The European Union’s Brexit negotiator has called for “realism” over the terms of the future relationship between the UK and Brussels.
Michel Barnier’s comments came after claims from EU officials that Britain has a “fantasy” approach to the talks sparked anger.
Chancellor Philip Hammond and Theresa May’s top Europe adviser Olly Robbins were forced to defend the Government’s approach after the criticism from Brussels.
Mr Barnier’s intervention, during a visit to Portugal, illustrated the gap between the two sides in the negotiations.
“Time is running short,” he said, stressing the need to finalise the withdrawal agreement – including an agreed “backstop” proposal covering cross-border issues between the UK and Ireland.
Mrs May has rejected the European Commission’s fallback option to cover the border, which would see Northern Ireland remain closely tied to EU rules – effectively creating a new border in the Irish Sea.
She has promised to put forward the UK’s alternative backstop proposal, although the Prime Minister remains hopeful of finding a way to solve the problem of the border within the wider post-Brexit deal.
Mr Barnier stressed that “realism is needed on the future relationship”.
Earlier, the Chancellor insisted that talks with EU officials were “constructive” after reports from the continent that Britain was being “unrealistic” and little progress made in discussions in recent days.
Arriving in Brussels for talks with other finance ministers at the Economic and Financial Affairs Council, Mr Hammond said: “We are having very constructive discussions, I don’t think that is a particularly helpful comment.
“There are obviously a wide range of views on both sides but everybody that I have engaged with has been very constructive, very keen, to find a way to move forward.
“We are very conscious of the ticking clock and the need to make significant progress for the June European Council and that is what we are here to do.”
The increase in tension emerged after the UK made clear it would seek a return of £1 billion in funding it has put into the Galileo satellite system if the EU continued to shut Britain out of key aspects of the project post-Brexit.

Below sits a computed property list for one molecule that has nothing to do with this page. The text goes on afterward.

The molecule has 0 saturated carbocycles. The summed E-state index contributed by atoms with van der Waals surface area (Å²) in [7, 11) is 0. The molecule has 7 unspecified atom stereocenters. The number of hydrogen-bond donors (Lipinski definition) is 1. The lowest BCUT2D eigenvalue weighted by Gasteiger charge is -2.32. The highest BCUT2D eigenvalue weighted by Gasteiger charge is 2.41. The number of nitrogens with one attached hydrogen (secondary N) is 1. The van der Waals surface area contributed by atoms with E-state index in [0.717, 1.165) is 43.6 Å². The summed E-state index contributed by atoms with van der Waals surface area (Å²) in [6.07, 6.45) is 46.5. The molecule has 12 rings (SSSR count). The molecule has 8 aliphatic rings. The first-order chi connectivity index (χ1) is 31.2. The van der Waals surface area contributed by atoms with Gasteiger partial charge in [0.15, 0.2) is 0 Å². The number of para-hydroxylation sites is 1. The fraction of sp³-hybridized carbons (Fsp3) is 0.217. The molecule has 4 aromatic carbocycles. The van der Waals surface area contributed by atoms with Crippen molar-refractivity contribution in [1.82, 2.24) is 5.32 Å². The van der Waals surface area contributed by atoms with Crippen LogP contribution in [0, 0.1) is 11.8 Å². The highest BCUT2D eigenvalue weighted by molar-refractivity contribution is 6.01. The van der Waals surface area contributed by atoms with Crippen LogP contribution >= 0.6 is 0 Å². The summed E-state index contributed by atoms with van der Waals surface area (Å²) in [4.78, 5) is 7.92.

Mr Hammond added that the UK was prepared to see external non-European partners to develop its own rival to Galileo and the US GPS system if it had to, saying: “We need access to a satellite system of this kind, our plan has always been to work as a core member of the Galileo project, contributing financially and technically to the project.
“If that proves impossible then Britain will have to go it alone, possibly with other partners outside Europe and the US, to build a third competing system.
“But for national security strategic reasons, we need access to a system and we will ensure we will get it.”
Mr Robbins had earlier insisted that Britain has presented its case “calmly and professionally” during talks with Brussels.
The PM’s key Brexit adviser tweeted: “Very proud of the x-Government team that worked so hard to support technical talks in Brussels this week.
“UK proposals for a deep relationship, calmly and professionally presented.”
The move followed reports that a senior EU official insisted Britain must accept the “consequences” of its decision to quit the bloc and abandon the “fantasy” that things would remain the same.
The spat also came as Bank of England governor Mark Carney said a “disorderly” Brexit transition period may trigger a cut in interest rates, or force a pumping of money into the economy, in order to stabilise the situation.
The UK central bank’s current projections are based on a smooth transition when Britain leaves the European Union, he said in a speech on Thursday, before warning that “a sharper Brexit could put monetary policy on a different path”.
Addressing the Society of Professional Economists, he said that if that happened, the Bank’s Monetary Policy Committee (MPC) would face “a trade-off between the speed with which it returns inflation to target and the support policy provides to jobs and activity”.
Earlier this week, Mr Carney said Brexit has knocked real household incomes by around £900, and lowered growth by “up to 2%” against what the Bank of England had expected in 2016 if the UK had voted to remain in the EU.